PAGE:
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Me too. I just upgraded from a 16.8V Craftsman to a 12V NiCad Panasonic (<$100 at Amazon), and I think it's a significant improvement. Feel and balance are much better, and torque and runtime are very close, if not better, for the Panasonic. I've only played with the Makita 18V Li-Ion in a store, and it did have a nice feel, but I've been so happy with the little Panasonic that I'm glad I saved the extra $100. Good luck, Andy
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I checked out the Festool drill and compared to my DW it is NICE!
I don't need a $400 drill because I only play a contractor on TV. If you need a good tool that could save you time on the job then check out the Festool. http://www.festoolusa.com/find_dealer.aspx The guy did tell me that not all of the gadgets for the Festool will accept 1/4", some only take metric, so keep that in mind while checking them out and asking about them.
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wrote:

Fein kit is beautiffuly made, but their cordless drills are a couple of years behind in terms of performance.
I'd probably go with the Makita. Not quite so beautiful as Festool kit, but their build quality (UK market anyway) is good enough to deliver hard service for several years.
Naturally you only buy a cordless tool these days that has a real, smart charger.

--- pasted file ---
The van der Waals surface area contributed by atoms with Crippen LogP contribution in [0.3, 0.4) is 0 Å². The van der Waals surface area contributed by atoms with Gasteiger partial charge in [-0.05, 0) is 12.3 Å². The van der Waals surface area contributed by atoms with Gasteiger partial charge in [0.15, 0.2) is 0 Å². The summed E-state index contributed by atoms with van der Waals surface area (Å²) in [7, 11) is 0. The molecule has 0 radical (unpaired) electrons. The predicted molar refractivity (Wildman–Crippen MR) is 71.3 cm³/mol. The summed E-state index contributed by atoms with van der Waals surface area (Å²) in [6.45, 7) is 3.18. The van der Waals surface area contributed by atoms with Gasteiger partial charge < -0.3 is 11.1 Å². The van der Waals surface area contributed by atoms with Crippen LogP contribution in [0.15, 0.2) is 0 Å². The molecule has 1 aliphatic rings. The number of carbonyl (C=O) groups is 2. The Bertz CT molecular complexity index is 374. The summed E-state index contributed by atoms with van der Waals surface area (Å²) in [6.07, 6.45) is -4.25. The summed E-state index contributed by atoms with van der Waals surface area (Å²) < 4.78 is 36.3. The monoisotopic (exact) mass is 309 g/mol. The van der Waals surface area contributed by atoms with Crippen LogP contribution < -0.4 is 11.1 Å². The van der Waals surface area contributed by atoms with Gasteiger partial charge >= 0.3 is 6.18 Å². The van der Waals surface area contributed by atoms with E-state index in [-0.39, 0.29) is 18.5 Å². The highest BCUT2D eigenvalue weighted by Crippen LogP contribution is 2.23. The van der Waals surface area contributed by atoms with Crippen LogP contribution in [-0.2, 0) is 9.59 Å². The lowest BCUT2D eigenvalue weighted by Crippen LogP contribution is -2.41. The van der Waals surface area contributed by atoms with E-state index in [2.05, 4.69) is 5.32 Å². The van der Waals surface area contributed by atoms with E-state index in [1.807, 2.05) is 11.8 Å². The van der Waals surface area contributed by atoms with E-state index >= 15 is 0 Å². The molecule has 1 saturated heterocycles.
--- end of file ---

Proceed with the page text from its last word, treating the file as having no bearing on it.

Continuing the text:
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Those Festool drills are nice. As much as I speak highly of their sanders, $ 385.00 for a cordless drill is just nuts. There are Fein tools which I think are worth the money too, but, again, a drill/ driver doesn't need a jewelled movement to perform.
I buy impact drivers that have a nice warranty and have adequate balls to do the job...for cheap. Usually about 100 to 125 dollars Canadian. 5 year warranty, 2 batteries, smart-fast charger. If I need a drill with balls, I have 1/2" Milwaukee hammerdrill that will throw you off a scaffold if you're not careful. I pop 1-1/2 holes in solid surface countertops with a carbide holesaw like it is made from papier mach. It has a wire.
I use a lot of tools with cords. There is something satifying to the fact that when I pull the trigger on my big Milwaukee drill, that a dryer down the street will eat another sock.
r
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"Robatoy" the disturber of the space/time continuium wrote

Well, that explains a lot. Thanks for all the socks!
Regards,
Rick
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wrote:

$385 is a lot of money considering that ALL battery operated drivers die. The Milwaulkee is top-rated, but how can anyone here know how that tool will feel in YOUR hand? If you need that kind of power don't you think a corded drill will serve you better in the long run?
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Check the amp ratings on the Festool to the Makita. I think you will be more pleased with the Makita.